Last updated: about 2 years ago
25 year-old Freddie Gray was apprehended on April 12, 2015 after a brief foot chase, suffered a broken vertebra after his arrest and died a week later at a hospital, prompting protests by city residents and out-of-town activists and promises from city officials for a thorough investigation.
Police encountered Freddie Gray on the morning of April 12, 2015 near Baltimore's Gilmor Homes housing project, According to Baltimore police, officers were patrolling on bicycles and "made eye contact" with Gray, who fled on foot upon seeing them. After Gray was apprehended, police found him to be carrying a knife.
The Fraternal order of police issued a scathing report criticizing the way police handled demonstrations that emanated out of an initially peaceful demonstration on April 25, 2015.
On July 8, the Baltimore police commissioner was fired by the city's mayor.
The problems with the Baltimore Police Department are laid out here.
Police have not given a cause for Gray's injuries or specified why he was arrested, citing an investigation into the incident. Officials are expected to look into any criminal conduct by Gray and whether criminal charges against officers are warranted.
On April 1, 2015, The six officers were charged
On June 11, 2015, in the most detailed explanation of the charges against six police officers in the arrest and death of Freddie Gray yet filed in court, prosecutors say the officers failed to belt the 25-year-old Baltimore man into the back of a police van, and lacked probable cause to arrest him in the first place.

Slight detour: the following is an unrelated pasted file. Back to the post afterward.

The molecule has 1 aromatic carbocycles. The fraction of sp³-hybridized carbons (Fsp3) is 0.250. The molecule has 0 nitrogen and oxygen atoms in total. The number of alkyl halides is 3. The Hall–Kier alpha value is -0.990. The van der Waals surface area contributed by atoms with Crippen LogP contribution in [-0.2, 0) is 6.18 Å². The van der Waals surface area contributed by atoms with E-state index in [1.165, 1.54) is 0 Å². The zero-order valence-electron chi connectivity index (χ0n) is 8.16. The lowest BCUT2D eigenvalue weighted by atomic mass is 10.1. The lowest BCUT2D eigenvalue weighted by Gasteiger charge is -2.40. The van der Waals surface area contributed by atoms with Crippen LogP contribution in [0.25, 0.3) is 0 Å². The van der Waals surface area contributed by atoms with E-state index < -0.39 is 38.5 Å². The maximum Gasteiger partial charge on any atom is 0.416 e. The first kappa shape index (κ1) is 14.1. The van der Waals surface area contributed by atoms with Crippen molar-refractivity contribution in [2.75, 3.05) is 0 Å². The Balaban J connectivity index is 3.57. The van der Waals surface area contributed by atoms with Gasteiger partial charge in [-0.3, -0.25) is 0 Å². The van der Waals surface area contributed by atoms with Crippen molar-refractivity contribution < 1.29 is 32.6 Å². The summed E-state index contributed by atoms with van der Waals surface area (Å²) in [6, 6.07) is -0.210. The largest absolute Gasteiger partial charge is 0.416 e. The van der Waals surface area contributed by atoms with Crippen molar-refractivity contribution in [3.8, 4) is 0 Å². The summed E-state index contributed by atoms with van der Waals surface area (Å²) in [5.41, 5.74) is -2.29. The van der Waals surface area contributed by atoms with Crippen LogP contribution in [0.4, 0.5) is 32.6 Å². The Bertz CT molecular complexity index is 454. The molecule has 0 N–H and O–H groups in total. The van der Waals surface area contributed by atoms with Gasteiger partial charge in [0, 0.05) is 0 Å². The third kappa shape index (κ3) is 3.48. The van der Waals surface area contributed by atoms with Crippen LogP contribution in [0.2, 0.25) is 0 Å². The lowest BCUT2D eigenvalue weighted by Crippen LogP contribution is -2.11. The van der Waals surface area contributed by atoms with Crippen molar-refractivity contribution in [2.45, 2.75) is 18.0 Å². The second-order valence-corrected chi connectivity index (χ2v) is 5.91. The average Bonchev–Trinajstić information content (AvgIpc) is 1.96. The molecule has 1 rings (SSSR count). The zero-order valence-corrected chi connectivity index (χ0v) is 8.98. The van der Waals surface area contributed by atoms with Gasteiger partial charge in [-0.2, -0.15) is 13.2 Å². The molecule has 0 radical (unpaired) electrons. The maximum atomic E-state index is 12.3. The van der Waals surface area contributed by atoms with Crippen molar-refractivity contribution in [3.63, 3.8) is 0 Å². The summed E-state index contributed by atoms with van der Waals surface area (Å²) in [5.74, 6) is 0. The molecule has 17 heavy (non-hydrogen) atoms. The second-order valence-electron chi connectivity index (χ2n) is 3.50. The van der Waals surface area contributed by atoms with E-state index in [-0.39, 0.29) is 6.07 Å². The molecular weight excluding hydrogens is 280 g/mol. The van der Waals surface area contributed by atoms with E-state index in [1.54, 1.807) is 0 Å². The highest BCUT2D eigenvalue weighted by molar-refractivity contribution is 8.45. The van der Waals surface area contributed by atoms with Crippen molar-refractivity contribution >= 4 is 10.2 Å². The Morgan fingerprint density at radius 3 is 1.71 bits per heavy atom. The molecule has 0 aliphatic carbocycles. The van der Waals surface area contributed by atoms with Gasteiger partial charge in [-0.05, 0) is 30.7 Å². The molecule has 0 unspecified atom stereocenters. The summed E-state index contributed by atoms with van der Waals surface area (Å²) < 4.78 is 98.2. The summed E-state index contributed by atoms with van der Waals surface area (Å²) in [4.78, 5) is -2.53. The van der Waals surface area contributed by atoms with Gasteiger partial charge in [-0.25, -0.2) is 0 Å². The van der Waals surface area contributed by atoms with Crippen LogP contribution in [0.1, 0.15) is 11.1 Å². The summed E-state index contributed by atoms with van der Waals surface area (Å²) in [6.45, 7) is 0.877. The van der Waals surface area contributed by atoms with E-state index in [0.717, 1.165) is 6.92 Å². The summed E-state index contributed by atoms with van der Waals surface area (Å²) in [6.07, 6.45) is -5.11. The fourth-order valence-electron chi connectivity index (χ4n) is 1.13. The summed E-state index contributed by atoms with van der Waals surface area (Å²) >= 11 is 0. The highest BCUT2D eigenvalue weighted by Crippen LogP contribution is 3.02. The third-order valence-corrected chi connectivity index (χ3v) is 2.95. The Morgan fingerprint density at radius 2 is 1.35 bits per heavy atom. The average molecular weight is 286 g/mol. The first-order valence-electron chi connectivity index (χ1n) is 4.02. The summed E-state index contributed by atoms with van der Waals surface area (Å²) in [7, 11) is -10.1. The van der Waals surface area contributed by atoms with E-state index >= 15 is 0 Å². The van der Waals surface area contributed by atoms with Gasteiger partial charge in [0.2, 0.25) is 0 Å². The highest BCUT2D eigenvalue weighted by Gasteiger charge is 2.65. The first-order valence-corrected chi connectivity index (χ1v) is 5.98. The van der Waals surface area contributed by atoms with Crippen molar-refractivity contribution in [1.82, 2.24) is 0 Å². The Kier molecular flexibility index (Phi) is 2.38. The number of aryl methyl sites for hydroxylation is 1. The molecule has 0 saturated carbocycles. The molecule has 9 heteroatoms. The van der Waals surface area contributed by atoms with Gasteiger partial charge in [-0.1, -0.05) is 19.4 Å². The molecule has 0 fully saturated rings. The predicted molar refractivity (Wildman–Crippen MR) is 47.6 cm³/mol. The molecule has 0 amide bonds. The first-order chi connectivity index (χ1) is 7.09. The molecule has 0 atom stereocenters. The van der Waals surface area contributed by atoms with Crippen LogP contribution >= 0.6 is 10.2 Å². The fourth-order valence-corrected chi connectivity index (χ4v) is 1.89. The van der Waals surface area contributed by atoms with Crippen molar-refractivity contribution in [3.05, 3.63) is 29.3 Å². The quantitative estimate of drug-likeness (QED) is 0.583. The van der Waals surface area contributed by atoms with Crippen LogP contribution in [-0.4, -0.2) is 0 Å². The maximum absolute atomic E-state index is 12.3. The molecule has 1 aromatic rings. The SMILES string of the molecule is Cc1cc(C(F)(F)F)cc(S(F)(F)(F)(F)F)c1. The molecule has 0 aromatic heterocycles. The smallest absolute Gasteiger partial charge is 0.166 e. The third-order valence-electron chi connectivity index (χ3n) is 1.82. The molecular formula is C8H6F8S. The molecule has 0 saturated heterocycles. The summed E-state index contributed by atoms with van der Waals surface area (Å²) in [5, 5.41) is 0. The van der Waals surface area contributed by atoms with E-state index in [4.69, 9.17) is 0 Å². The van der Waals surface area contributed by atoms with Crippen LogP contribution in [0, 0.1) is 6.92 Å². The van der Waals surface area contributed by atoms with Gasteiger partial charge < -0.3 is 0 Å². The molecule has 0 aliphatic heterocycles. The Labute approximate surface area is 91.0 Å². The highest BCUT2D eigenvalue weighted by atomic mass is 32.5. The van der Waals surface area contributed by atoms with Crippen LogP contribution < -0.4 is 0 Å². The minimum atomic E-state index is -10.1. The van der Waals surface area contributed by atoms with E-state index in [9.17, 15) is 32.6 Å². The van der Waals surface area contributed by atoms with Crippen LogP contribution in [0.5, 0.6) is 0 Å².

On June 22, 2015, All six officers pleaded not guilty as a trial date was set in the case. They did so after Administrative Judge W. Michel Pierson issued an unusual order stating that the officers' arraignments, scheduled for July 2, would be canceled "upon the entry by each defendant of a plea of not guilty. Pierson also set a date for the trials for all of the officers for Oct. 13. A motions hearing has been scheduled for Sept. 2.
On June 26, one report indicated that that police fabricated false reports of gang threats to quell protests. On the same day, prosecutors urged a Baltimore judge to keep the trial of the six officers charged in the arrest and death of Freddie Gray in the city.
For reasons that are unclear, the Baltimore state’s attorney filed court documents Friday, June 26 asking a judge that the officers, William Porter and Lt. Brian Rice, to be tried separately from their co-defendants. On June 29, prosecutors turned over mass amounts of evidence to the defense in the Freddie Gray case including statements by the six officers charged.